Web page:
Anthelmintics: When Should I Use a Wormer?

What are wormers?

An anthelmintic, or wormer, is a drug which treats infections of parasitic worms. These could be nematodes — roundworms like Ascaradia galli in chickens, cestodes — tapeworms like Moniezia expansa in sheep, or trematodes — flukes like Calicophoron daubneyi in various livestock species. Anthelmintics are widely used across the globe, but misuse is leading to the growing issue of resistance.

How do I know which wormer to use?

Firstly, how do you know your animals need to be wormed? Have you noticed symptoms or seen worms in faeces? Or perhaps, as part of your management scheme, you get your animals tested regularly and have had a positive result.

If worm egg counts are not part of your normal operations, you can use them as a one-off test if you suspect worms. While this can be valuable in some situations, regular testing will help to catch infections early. This can prevent productivity losses, or even worse, animal loss.

Testing at times of the year when worm burdens are expected to increase can be very beneficial. This could be when they are put out to pasture, or when introduced to new land. If you know how many worms and what species are infecting your animals, you can use targeted treatments to manage them. At RRL we are experts at conducting Worm Egg Counts. We also perform Worm Egg Count Reduction tests to see if your wormer has been effective. We provide Rumen and Liver Fluke testing as well as lungworm testing, as these can be very dangerous for livestock.

Resistance to worming agents

Always test animals before you decide to worm your flock or herd. Worming a flock which has a low burden is unnecessary and over-worming can lead to resistance. It may worsen your problems if your animals catch develop a resistant strain of parasite, and if everyone over-worms their animals, eventually anthelmintics will not be effective at all. While this may seem far off now, already resistant populations of worms are appearing all over the world.

Once you have your results, consult with your vet to find the most suitable wormer for the species of worms found. Follow their advice for most effective treatment, and get a follow up Worm Egg Count Reduction test to make sure your efforts weren’t in vain.

Do I have to use wormers on my animals?

Farmers who own organic animals or small holdings may not want to use wormers due to withdrawal periods and associated costs. It might be that you are not seeing any real problem from infections and so don’t need to worm.

Almost all animals go through life with some worms at low levels. Low levels of infection don’t always cause obvious signs of discomfort, although usually, animals will eat more to put on or maintain the same weight. Chickens can quite happily survive with some worm infections their entire lives, but there is usually an associated economic cost. However very high burdens, or certain worms even at lower levels, for example lungworm, can cause discomfort and mortality in animals. It is up to you to do some investigation into your personal situation and whether you would like to use a wormer as part of your worm management.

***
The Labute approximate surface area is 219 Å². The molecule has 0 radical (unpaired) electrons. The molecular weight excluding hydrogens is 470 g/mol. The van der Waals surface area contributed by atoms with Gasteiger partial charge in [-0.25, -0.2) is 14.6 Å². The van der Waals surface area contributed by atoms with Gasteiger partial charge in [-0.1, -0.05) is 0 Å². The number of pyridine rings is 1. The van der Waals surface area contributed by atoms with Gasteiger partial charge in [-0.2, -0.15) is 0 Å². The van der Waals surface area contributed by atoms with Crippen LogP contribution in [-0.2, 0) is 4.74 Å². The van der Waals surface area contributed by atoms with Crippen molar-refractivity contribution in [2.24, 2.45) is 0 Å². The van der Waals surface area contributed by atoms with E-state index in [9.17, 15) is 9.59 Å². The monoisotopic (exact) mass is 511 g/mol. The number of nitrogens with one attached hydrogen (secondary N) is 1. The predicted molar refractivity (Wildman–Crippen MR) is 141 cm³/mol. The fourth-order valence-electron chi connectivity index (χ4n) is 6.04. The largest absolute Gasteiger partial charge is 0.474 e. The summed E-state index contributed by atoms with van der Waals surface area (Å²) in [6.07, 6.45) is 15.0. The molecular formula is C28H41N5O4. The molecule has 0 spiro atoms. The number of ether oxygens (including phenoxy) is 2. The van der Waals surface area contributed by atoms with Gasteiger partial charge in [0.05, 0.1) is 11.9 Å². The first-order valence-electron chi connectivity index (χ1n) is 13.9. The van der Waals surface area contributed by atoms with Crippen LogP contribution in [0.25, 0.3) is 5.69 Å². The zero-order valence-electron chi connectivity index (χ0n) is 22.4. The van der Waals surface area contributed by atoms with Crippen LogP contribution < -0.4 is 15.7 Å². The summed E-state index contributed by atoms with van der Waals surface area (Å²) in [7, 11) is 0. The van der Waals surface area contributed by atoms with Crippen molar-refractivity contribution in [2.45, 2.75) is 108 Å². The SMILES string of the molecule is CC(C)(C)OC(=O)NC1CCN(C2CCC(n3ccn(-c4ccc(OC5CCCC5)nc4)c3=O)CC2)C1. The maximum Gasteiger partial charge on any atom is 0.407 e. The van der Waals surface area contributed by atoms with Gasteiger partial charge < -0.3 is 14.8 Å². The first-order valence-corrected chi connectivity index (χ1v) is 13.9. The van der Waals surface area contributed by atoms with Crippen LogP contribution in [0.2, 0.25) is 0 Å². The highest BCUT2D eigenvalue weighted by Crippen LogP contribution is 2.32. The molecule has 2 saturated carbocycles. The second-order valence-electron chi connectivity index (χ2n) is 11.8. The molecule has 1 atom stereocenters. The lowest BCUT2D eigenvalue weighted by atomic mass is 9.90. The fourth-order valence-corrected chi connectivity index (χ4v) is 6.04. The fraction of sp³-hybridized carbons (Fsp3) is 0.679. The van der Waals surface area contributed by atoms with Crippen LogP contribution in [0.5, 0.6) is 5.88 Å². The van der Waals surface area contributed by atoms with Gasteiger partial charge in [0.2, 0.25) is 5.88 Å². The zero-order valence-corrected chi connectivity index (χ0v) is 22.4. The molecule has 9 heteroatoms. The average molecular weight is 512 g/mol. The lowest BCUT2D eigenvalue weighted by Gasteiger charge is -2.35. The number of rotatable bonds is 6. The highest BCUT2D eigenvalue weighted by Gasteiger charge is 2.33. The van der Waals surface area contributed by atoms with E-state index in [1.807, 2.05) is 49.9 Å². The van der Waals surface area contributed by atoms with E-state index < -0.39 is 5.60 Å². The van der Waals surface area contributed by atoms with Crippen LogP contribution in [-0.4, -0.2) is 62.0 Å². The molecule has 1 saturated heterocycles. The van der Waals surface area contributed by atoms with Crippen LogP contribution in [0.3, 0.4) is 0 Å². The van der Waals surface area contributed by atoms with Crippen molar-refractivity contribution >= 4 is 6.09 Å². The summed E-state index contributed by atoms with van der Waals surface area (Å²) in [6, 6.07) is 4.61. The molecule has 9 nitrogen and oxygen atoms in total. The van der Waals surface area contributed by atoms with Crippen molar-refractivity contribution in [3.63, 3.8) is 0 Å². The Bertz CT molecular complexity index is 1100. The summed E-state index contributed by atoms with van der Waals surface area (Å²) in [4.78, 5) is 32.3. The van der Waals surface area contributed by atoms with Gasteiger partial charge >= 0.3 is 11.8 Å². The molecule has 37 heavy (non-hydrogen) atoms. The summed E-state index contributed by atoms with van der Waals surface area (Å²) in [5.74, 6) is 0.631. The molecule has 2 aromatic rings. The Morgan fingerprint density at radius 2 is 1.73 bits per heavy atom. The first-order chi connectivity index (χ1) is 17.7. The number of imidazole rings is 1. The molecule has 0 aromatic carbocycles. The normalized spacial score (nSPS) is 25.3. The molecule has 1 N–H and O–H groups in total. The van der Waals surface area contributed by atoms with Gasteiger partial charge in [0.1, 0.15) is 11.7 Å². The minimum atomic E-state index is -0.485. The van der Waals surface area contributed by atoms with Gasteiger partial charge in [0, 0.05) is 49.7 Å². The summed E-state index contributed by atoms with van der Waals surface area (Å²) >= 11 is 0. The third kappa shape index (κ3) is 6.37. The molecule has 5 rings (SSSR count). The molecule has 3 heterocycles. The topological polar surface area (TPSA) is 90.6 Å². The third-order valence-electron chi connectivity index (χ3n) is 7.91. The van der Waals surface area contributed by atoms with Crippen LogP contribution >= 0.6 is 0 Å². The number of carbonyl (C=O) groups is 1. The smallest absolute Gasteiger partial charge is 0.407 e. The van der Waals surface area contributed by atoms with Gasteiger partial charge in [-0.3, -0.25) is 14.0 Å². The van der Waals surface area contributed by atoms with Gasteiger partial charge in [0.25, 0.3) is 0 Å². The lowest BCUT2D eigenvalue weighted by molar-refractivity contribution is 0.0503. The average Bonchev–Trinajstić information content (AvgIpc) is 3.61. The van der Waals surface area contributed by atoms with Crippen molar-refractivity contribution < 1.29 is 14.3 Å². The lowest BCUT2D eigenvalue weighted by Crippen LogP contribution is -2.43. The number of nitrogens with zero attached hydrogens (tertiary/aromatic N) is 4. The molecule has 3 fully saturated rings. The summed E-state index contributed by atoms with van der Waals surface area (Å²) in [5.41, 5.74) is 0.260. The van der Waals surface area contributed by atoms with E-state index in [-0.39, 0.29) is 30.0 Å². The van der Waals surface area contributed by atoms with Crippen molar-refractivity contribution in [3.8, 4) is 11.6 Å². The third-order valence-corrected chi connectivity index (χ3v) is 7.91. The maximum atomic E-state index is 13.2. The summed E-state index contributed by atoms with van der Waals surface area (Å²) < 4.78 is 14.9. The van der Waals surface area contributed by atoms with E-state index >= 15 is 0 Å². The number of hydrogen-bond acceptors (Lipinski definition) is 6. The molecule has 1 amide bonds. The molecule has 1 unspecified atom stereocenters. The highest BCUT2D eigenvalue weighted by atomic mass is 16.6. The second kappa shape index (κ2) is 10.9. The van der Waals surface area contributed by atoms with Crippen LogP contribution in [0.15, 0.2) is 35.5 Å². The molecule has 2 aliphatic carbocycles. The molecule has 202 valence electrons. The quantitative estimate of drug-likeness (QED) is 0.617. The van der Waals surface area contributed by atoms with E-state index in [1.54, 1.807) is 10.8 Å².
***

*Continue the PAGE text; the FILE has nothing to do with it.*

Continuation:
Alternatives to worming

There are alternatives to using wormers. Most of these alternatives are management strategies and will not necessarily work for all types of animals or in all situations.

Options include:

  • Weaning young animals early on and moving naïve animals to ‘clean’ pastures. This is a pasture which animals haven’t grazed on in a while. This generally easier to do with roaming animals, like sheep or cattle. It can be more difficult and potentially costly with chickens, as they need houses.
  • Mixed grazing will reduce number of animals available to become infected/propagate the parasite as many worms are species specific.

These are only options if you are a farmer that has a lot of land and can leave an area empty for a while. If you are more confined with space you may not have these options available. Also they are not foolproof, they need to be well planned, monitored and managed.

  • Leaving land for a season to ensure there are no hosts or intermediate hosts for the worms to replicate in.
  • Keeping animals in age groups so they are all at same level of infection. This also protects them from infection by others.
  • Using adults to graze infected pastures to act as “hoovers” and thereby reduce parasite numbers on pasture.

If you decide to use wormers as part of your animal management, there are many online resources you can find. Like this guide SCOPS has produced for sheep. Alternatively, your livestock vet will be able to give advice on up-to-date treatments and best practice.


Holden-Dye & Walker, WormBook: The Online Review of C. elegans Biology. Pasadena (CA): WormBook; 2005-2018.